Book Review: Ron Paul: Father of the Tea Party, by Jason Rink, Variant Press, 2011, 255 pages, paperback.
Ron Paul is one of those “overnight” sensations who are years, even decades in the making. Jason Rink, freelance writer and author from Austin, Texas, tells the story of the retired obstetrician and 12-term Congressman who is suddenly among the top contenders in presidential politics. The unmistakably friendly portrayal, advertised on the cover as “The Unauthorized Biography of an Unauthorized Politician,” offers an informative and entertaining life story of one of the most unusual and interesting presidential candidates in American history.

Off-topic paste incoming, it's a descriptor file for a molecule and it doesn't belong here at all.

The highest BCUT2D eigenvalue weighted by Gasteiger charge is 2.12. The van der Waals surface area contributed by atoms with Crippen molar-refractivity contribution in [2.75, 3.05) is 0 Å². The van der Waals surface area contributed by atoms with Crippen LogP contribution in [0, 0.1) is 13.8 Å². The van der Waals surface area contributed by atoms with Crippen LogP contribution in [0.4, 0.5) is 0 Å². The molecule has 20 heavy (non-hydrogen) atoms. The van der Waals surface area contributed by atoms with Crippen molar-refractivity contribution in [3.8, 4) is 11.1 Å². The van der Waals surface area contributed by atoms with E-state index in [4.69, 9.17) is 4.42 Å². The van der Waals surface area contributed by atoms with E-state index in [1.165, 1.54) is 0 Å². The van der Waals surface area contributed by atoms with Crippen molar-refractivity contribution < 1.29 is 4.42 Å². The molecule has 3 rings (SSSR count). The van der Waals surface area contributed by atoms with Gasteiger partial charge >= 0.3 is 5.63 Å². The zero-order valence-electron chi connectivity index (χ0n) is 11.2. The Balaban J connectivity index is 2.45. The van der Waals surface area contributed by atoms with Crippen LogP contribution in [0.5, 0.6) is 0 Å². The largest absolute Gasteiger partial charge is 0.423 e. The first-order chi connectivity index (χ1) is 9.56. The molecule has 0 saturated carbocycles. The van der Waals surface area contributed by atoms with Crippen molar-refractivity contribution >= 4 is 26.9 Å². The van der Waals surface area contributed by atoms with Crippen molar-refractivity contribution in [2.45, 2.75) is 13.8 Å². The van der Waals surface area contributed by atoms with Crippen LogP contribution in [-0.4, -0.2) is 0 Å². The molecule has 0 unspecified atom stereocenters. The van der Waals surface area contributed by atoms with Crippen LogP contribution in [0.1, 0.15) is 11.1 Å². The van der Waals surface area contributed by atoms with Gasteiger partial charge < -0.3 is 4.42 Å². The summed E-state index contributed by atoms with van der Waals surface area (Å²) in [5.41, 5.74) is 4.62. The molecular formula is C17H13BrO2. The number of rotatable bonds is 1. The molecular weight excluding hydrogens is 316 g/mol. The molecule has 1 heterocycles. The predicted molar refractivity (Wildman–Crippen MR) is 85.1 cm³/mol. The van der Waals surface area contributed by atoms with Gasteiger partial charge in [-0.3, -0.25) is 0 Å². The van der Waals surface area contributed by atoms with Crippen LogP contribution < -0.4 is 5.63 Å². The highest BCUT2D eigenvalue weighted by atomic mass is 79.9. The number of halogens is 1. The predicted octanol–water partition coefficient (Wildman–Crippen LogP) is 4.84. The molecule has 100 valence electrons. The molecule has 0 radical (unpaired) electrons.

Rink describes Paul’s early life as the third of five boys growing up on a family dairy farm in Green Tree, Pennsylvania. Born in 1935, Paul lived much of his early childhood in the shadow of World War II, as he gained his first impressions of government rationing and bureaucratic controls over farming. As a high-school athlete, he gained a reputation for fleet-footedness on the football field and in track, winning state championships as a junior in the 220- and 440-yard dashes, and finishing third in the 100-yard dash.
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